Cole, a retired judge, has heard testimony from former and current AWB managers - and scooped up a truckful of documents - that goes far beyond what Volcker's investigators were able to gather. In 1999, when it was operating as the government-owned Australian Wheat Board, the Iraqis demanded "inland transport fees." The Australians cooked up a scheme to pay up, thus violating U.N. sanctions. According to former AWB executive Mark Emons, "There was no doubt in my mind that in some form or other that money was going to be received by an Iraqi."
Other scams involved paying Jordanian company Alia (owned by Iraq's Ministry of Transport) trucking fees and "loading up" the value of wheat contracts to recover a debt once owed to BHP-Billiton. AWB executive Michael Long described the fluid and intimidating environment of working in Iraq. Although he could not be certain whether trucking fees to Alia were legitimate, Long told the inquiry he was driven by higher motives: feeding Iraq's hungry people, protecting Australian taxpayers and getting a good deal for 35,000 wheat farmers. After being shown documents by Agius outlining the scams, Long, who came to be seconded to the Coalition Provisional Authority in Iraq in 2003, had an epiphany in the witness box: "I now fully understand that it was a clever ruse by the Iraqi government to enact an elaborate scheme of deception."
The picture emerging from the Cole Inquiry is a "whatever it takes" culture at AWB and a "don't ask" policy by Canberra. It's true that kickbacks are part of the way of doing business in the Middle East. Yet nobody at official levels was curious enough to ask whether some of this k-commerce was going to Saddam. To move grain into the Iraqi market, AWB proved to have the deepest pockets in paying bribes to a pariah regime - propping up Saddam's kleptocracy and breaking U.N. sanctions - as Australia and its closest allies were muscling up for war in the Gulf. AWB's fate is terminal. To the glee of its international competitors, who have long whined about Australia's selling power, AWB's single-desk wheat marketing arrangement will come under review. Executives could also face criminal charges. On Friday, Cole announced that BHP-Billiton's actions would also be examined.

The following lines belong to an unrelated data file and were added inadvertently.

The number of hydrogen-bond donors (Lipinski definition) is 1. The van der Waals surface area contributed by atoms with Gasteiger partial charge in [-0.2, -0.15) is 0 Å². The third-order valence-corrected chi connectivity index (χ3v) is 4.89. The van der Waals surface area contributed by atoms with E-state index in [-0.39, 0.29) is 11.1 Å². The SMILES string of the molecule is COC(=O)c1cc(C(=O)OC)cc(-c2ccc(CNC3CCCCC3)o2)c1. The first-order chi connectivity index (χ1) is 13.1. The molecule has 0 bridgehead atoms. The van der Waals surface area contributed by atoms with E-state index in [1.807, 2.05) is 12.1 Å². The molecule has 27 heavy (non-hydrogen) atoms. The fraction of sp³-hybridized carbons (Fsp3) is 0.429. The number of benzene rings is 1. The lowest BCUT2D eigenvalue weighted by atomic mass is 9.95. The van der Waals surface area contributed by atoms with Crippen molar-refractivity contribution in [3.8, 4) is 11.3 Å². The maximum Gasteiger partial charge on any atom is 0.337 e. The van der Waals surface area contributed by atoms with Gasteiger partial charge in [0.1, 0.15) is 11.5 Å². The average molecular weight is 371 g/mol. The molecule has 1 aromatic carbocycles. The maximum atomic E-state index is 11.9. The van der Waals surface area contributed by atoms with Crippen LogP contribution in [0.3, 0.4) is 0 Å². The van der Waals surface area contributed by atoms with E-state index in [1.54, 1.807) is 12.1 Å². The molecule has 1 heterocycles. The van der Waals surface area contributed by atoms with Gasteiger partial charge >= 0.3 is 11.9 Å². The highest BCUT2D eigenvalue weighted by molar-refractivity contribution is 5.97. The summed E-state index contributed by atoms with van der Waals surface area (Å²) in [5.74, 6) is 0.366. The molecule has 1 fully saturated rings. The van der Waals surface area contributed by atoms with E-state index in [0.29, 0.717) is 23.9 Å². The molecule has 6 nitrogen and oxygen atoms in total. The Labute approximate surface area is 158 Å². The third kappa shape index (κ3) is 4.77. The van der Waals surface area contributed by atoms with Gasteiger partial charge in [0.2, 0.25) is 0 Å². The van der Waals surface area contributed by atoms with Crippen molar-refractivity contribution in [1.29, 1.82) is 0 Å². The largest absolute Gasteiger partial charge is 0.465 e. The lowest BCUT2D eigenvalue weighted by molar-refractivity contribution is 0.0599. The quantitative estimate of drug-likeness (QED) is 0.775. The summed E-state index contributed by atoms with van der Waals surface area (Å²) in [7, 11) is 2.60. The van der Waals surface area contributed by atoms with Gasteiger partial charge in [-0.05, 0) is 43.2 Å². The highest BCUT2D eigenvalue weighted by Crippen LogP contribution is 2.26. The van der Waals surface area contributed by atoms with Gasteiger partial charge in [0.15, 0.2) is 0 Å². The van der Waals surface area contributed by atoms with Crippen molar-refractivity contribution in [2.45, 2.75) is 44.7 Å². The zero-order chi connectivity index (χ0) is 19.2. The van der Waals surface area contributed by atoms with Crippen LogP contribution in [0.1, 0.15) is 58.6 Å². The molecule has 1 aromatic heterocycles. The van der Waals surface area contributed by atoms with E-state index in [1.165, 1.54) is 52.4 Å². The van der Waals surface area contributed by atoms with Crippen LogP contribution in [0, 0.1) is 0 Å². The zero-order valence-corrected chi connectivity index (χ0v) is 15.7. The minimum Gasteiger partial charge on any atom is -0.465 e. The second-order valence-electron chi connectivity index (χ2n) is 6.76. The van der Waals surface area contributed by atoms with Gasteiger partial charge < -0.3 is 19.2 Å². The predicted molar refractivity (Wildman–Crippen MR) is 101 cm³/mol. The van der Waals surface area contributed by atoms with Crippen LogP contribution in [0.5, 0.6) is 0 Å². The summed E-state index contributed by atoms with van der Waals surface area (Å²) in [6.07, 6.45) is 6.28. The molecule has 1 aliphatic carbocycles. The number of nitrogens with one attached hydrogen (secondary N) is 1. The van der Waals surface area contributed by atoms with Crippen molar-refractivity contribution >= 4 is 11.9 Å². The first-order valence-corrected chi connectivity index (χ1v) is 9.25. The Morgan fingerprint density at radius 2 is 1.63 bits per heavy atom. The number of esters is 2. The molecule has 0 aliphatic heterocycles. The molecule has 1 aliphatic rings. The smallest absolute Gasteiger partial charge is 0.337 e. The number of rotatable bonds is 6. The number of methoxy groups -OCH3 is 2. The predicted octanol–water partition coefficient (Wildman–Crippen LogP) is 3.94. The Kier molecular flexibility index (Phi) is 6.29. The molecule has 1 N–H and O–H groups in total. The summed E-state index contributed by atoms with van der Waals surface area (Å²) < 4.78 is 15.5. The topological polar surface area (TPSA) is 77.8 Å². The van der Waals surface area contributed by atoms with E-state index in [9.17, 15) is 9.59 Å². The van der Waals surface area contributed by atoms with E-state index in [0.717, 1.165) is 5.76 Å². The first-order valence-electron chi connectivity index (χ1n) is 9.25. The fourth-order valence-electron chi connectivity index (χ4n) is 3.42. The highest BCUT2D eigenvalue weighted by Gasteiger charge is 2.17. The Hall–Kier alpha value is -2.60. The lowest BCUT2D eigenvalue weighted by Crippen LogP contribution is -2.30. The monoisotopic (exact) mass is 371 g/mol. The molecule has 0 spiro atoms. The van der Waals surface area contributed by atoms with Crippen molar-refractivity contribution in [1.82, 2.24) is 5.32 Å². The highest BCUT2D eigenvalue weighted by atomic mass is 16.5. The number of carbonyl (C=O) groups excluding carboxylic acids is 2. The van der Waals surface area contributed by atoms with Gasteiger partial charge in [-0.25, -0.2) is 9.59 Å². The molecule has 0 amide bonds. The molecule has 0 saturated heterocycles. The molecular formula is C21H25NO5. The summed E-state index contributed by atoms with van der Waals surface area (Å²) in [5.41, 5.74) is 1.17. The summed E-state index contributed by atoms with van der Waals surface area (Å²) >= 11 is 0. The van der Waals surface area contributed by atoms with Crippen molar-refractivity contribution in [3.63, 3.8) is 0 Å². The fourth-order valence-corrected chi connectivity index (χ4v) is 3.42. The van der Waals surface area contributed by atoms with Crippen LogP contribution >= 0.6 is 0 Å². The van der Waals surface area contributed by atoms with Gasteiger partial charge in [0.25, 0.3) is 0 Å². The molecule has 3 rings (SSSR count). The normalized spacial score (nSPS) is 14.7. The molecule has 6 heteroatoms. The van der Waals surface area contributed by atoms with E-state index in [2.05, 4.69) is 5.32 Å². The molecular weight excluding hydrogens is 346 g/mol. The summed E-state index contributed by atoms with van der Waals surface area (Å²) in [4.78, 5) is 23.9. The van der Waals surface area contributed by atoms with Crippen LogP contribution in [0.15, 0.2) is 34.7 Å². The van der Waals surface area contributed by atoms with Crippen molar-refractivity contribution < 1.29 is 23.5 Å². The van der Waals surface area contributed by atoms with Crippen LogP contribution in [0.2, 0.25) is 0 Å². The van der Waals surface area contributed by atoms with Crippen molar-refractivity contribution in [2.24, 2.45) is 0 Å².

Understandably, there's an overwhelming desire by those in Canberra who have had dealings with AWB - John Howard and his senior ministers, the Department of Foreign Affairs and Trade, various agents who have vouched for it - to contain the fallout to the rogue company and its managers. So far, the paper trail and testimony to Cole is not conclusive enough to do serious political damage to the government. But each day elicits a fresh twist and new questions. Why did Ambassador Thawley lobby the U.S. Congress to drop its investigations into AWB, a private company? What did DFAT officials know about the wheat exporter's activities in Iraq? What - and when - did they tell their political masters? The cumulative effect of the revelations is a sense of how could the Howard government and its officials not know. Then again, the paradox of this government has been its ability to micro-manage all aspects of policy while retaining a plausible degree of ministerial deniability.
Of late, Howard's information irrigators have been strangely quiet and humble; the AWB scandal is tumbling beyond their comfort zone. With Parliament resuming this week, Labor leader Kim Beazley has vowed to act as a counsel-assisting Cole by interrogating Howard and his ministers in a way neither he nor his party has been able to manage in a decade. Lines like "Aussie dollars for Iraqi bullets" from the prolix Beazley might prove to be potent and portentous. This scandal will hurt Australia's reputation at the U.N. and in some friendly lands. Wheat farmers might soon find the going tough - as will the Howard executive, which is now traveling in hostile, and completely unfamiliar, territory.